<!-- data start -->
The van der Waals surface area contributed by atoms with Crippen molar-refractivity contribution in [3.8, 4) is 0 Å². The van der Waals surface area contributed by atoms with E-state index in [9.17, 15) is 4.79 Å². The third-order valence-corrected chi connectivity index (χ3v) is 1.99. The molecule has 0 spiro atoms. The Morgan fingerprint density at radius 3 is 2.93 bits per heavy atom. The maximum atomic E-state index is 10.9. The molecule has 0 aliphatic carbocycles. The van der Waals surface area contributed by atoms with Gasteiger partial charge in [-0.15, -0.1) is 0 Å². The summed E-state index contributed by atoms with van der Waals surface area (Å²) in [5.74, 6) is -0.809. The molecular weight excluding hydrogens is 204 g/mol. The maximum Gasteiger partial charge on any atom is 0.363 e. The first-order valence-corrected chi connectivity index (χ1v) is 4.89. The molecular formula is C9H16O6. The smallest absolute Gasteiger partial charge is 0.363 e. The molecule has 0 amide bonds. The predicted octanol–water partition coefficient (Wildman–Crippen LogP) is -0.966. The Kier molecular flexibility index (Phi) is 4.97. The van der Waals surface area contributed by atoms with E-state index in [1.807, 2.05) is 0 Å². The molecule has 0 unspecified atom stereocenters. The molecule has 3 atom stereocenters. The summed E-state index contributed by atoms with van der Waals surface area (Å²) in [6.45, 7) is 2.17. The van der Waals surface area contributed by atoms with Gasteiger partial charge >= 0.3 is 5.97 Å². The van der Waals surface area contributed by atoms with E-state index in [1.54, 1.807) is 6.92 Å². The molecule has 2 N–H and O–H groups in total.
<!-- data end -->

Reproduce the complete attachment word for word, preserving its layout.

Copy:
The van der Waals surface area contributed by atoms with Crippen molar-refractivity contribution in [3.8, 4) is 0 Å². The van der Waals surface area contributed by atoms with E-state index in [9.17, 15) is 4.79 Å². The third-order valence-corrected chi connectivity index (χ3v) is 1.99. The molecule has 0 spiro atoms. The Morgan fingerprint density at radius 3 is 2.93 bits per heavy atom. The maximum atomic E-state index is 10.9. The molecule has 0 aliphatic carbocycles. The van der Waals surface area contributed by atoms with Gasteiger partial charge in [-0.15, -0.1) is 0 Å². The summed E-state index contributed by atoms with van der Waals surface area (Å²) in [5.74, 6) is -0.809. The molecular weight excluding hydrogens is 204 g/mol. The maximum Gasteiger partial charge on any atom is 0.363 e. The first-order valence-corrected chi connectivity index (χ1v) is 4.89. The molecular formula is C9H16O6. The smallest absolute Gasteiger partial charge is 0.363 e. The molecule has 0 amide bonds. The predicted octanol–water partition coefficient (Wildman–Crippen LogP) is -0.966. The Kier molecular flexibility index (Phi) is 4.97. The van der Waals surface area contributed by atoms with E-state index in [1.807, 2.05) is 0 Å². The molecule has 0 unspecified atom stereocenters. The molecule has 3 atom stereocenters. The summed E-state index contributed by atoms with van der Waals surface area (Å²) in [6.45, 7) is 2.17. The van der Waals surface area contributed by atoms with Gasteiger partial charge >= 0.3 is 5.97 Å². The van der Waals surface area contributed by atoms with E-state index in [1.54, 1.807) is 6.92 Å². The molecule has 2 N–H and O–H groups in total.